4—A couple of years later I was contributing to a fanzine called “Biohazard Informae,” which had been started by members of the Chapel Hill group The H-Bombs, featuring a pre-dB’s Peter Holsapple and a pre-Let’s Active Mitch Easter. Will Rigby (later of the dB’s) also wrote for the zine and heard that John Cale was coming to Chapel Hill, and as he was acquainted with Cale’s bassist George Scott (R.I.P.), he suggested that I line up an interview with Cale for the zine. I accepted the “assignment.” Only trouble was, I had never done an interview before…

Day of the show: I meet Scott at the venue, pre-soundcheck, and he ushers me upstairs to the dressing room where Cale is ensconced. A rather large (not fat) and imposing chap, he is dressed in combat fatigues, smoking a big cigar, and has copies of “Soldier of Fortune” scattered around the table and floor. We settle in for the interview, I turn on the tape recorder, he scowls at me, and it’s all downhill from there. In my nervousness I stammered and fumbled through my lame questions (“So, John, Lou Reed’s career really took off after the Velvets broke up. How do you gauge YOUR career success?” [Cale, stiffly] “One day at a time.”). Then, after about 15 minutes my batteries start to fail, and of course I did not bring extras. The interview never saw formal publication, but it did teach me some very important lessons about what one needs to be a journalist, namely, extra batteries and a pint of whiskey to calm the nerves.

5—On January 31, 1985, the Replacements came to Charlotte, NC, punk venue the Milestone Club. Since I was at soundcheck to meet the band, I wound up giving them directions to the nearest liquor store and also was asked to keep an eye on Bob Stinson (R.I.P.) until showtime as he apparently had a habit of disappearing from time to time. So I hung out with him, talking about nothing in particular, and then at one point he asked me if I knew where he could get some “candy.” There was some initial semantic confusion on my part: “What, coke?” “No, candy.” “You don’t mean smack do you?” “No, candy!” That cleared up, we make a run to a nearby convenience store. Soon, Stinson’s happy as a clam with his paper sack of jawbreakers, lemon balls and candy cigarettes—the latter would be visible later during the concert, poking from his ears.

It was an amazing show, incidentally, one of the proverbial “trainwreck” concerts where the band spent more time doing covers and partial covers than actual ‘mats songs. It taught me that rock ‘n’ roll is less about ability, finesse, taste and entertaining the fans, and more about passion, personal vision, and trusting in one’s own ability to create art without regard to the public’s expectation.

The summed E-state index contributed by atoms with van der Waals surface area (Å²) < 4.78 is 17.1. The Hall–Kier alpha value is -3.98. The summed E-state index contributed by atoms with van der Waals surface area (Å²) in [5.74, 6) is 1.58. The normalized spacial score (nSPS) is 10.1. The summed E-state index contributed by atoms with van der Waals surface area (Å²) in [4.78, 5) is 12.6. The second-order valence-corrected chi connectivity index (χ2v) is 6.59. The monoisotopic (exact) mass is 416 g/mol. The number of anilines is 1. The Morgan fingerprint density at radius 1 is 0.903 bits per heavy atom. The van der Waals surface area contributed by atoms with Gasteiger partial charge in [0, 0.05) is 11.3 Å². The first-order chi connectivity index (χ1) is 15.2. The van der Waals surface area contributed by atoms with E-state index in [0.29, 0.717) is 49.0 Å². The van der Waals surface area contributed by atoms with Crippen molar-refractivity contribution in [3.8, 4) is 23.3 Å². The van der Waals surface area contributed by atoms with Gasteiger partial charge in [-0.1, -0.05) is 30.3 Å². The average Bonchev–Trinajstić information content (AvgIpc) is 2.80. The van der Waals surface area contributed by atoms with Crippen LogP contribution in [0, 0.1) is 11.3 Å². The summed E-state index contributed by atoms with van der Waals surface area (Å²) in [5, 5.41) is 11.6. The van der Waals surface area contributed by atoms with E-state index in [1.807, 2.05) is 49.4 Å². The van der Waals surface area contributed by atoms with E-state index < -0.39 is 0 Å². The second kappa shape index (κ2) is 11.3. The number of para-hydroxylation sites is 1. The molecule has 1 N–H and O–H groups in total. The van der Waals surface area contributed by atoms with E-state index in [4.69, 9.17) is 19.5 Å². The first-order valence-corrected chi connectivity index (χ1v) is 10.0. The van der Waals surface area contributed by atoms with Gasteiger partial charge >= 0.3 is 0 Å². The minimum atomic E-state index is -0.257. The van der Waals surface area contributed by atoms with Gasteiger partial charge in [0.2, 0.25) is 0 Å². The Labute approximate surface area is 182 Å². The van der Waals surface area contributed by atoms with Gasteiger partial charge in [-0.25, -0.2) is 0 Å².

6—In January of 1990 Tom Cruise had finished filming his race car flick Days of Thunder at the Charlotte Motor Speedway. At the time I was the Music Editor for local weekly newspaper “Creative Loafing” and as it turned out, my friends in rockabilly band the Belmont Playboys had been hired by the Cruise people to perform at the cast and crew wrap party. The band wanted me to accompany them as one of their “roadies” in order to document what would certainly be a choice addition to their performance resume. We got more than we bargained for…

Early in the evening, co-star Robert Duvall arrived at the party with four very special friends in tow: Johnny Cash, Waylon Jennings, June Carter Cash and Jessi Colter. Holy shit. I soon enough ditched my undercover-journalist guise and turned into a gushing fanboy, going over to welcome them to Charlotte and shake their hands. Soon enough, Cash and Jennings got up onstage to play with the band for a couple of songs, followed by their wives, and then by Duvall. Before it was all done, Duvall was leading the entire room in an extended chorus of “Will the Circle Be Unbroken.” The looks of pleasure on Jennings and Cash’s faces were priceless—as was the million watt smile Cruise flashed when I wandered over to him to “casually” ask what he thought of the band and the guests. “Man, they were rockin’!” he replied. Looks like I scored an interview, not to mention one of those once-in-a-lifetime, gonna-tell-the-grandchildren-some-day moments.

7—In September of 1990 GWAR came to Charlotte, NC, venue the 4808 Club. I was, naturally, going to cover the show for “Creative Loafing.” This turned out to be the night that GWAR fell afoul of the prevailing Bible Belt mentality in our region and the looming PMRC/parental warning stickers/war on metal & hip-hop era. Vocalist Oderus Urungus was arrested for obscenity: according to the charges he depicted “anal intercourse, masturbation, and excretory functions.” Well, it was GWAR, what did you expect? The band would later turn the incident into a movie and an album, but meanwhile there was a near riot; the club owner was also arrested for being part of the melee; and I not only covered the scene for the paper but also wound up writing about it for Billboard magazine and being interviewed by MTV News and Rolling Stone.

The evening and its aftermath affirmed my belief that rock music was and should remain the voice of anti-authoritarianism, and anti-status quo. And that it didn’t matter whether we were talking about Elvis Presley wiggling his lower body, Mick Jagger arousing the hormones of impressionable young teenage girls, GWAR performing mock sex acts upon right wing preachers and politicians, Two Live Crew asserting their right to be as nasty as they wanna be, or Marilyn Manson scaring parents into thinking their kids were on the verge of leaving home to go join a satanic cult. Rock will always find a way to give the current generation a reason to think outside the box and to hoist a middle finger at the previous one.